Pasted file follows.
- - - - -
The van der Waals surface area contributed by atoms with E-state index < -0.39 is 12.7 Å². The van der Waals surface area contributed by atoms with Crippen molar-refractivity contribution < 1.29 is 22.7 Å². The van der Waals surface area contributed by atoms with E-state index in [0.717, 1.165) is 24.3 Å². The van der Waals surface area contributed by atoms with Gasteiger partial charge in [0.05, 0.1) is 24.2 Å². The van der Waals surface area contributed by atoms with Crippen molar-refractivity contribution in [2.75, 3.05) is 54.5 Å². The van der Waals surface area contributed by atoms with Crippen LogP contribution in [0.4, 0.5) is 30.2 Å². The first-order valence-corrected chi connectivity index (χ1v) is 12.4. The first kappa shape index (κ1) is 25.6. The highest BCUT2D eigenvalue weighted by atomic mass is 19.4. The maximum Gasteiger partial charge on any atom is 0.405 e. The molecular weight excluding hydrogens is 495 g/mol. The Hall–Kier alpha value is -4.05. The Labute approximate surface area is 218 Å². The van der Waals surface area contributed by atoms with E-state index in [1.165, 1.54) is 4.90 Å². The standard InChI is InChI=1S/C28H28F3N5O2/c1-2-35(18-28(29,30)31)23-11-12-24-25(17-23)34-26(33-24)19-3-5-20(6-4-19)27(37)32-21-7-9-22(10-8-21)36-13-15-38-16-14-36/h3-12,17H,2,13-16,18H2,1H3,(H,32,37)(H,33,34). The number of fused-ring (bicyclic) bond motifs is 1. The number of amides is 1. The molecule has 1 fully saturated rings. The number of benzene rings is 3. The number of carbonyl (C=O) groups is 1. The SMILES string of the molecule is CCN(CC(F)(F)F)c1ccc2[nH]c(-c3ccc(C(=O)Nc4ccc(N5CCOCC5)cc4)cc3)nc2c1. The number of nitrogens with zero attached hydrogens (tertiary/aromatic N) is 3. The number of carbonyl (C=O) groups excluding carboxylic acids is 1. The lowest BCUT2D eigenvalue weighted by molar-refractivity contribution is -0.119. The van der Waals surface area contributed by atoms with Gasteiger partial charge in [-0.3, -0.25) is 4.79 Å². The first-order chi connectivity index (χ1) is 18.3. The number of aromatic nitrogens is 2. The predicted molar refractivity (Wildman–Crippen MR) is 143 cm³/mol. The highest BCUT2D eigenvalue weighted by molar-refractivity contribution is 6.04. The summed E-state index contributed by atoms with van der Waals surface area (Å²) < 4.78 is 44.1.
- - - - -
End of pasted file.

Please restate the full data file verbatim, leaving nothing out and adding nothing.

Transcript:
The van der Waals surface area contributed by atoms with E-state index < -0.39 is 12.7 Å². The van der Waals surface area contributed by atoms with Crippen molar-refractivity contribution < 1.29 is 22.7 Å². The van der Waals surface area contributed by atoms with E-state index in [0.717, 1.165) is 24.3 Å². The van der Waals surface area contributed by atoms with Gasteiger partial charge in [0.05, 0.1) is 24.2 Å². The van der Waals surface area contributed by atoms with Crippen molar-refractivity contribution in [2.75, 3.05) is 54.5 Å². The van der Waals surface area contributed by atoms with Crippen LogP contribution in [0.4, 0.5) is 30.2 Å². The first-order valence-corrected chi connectivity index (χ1v) is 12.4. The first kappa shape index (κ1) is 25.6. The highest BCUT2D eigenvalue weighted by atomic mass is 19.4. The maximum Gasteiger partial charge on any atom is 0.405 e. The molecular weight excluding hydrogens is 495 g/mol. The Hall–Kier alpha value is -4.05. The Labute approximate surface area is 218 Å². The van der Waals surface area contributed by atoms with E-state index in [1.165, 1.54) is 4.90 Å². The standard InChI is InChI=1S/C28H28F3N5O2/c1-2-35(18-28(29,30)31)23-11-12-24-25(17-23)34-26(33-24)19-3-5-20(6-4-19)27(37)32-21-7-9-22(10-8-21)36-13-15-38-16-14-36/h3-12,17H,2,13-16,18H2,1H3,(H,32,37)(H,33,34). The number of fused-ring (bicyclic) bond motifs is 1. The number of amides is 1. The molecule has 1 fully saturated rings. The number of benzene rings is 3. The number of carbonyl (C=O) groups is 1. The SMILES string of the molecule is CCN(CC(F)(F)F)c1ccc2[nH]c(-c3ccc(C(=O)Nc4ccc(N5CCOCC5)cc4)cc3)nc2c1. The number of nitrogens with zero attached hydrogens (tertiary/aromatic N) is 3. The number of carbonyl (C=O) groups excluding carboxylic acids is 1. The lowest BCUT2D eigenvalue weighted by molar-refractivity contribution is -0.119. The van der Waals surface area contributed by atoms with Gasteiger partial charge in [-0.3, -0.25) is 4.79 Å². The first-order chi connectivity index (χ1) is 18.3. The number of aromatic nitrogens is 2. The predicted molar refractivity (Wildman–Crippen MR) is 143 cm³/mol. The highest BCUT2D eigenvalue weighted by molar-refractivity contribution is 6.04. The summed E-state index contributed by atoms with van der Waals surface area (Å²) < 4.78 is 44.1.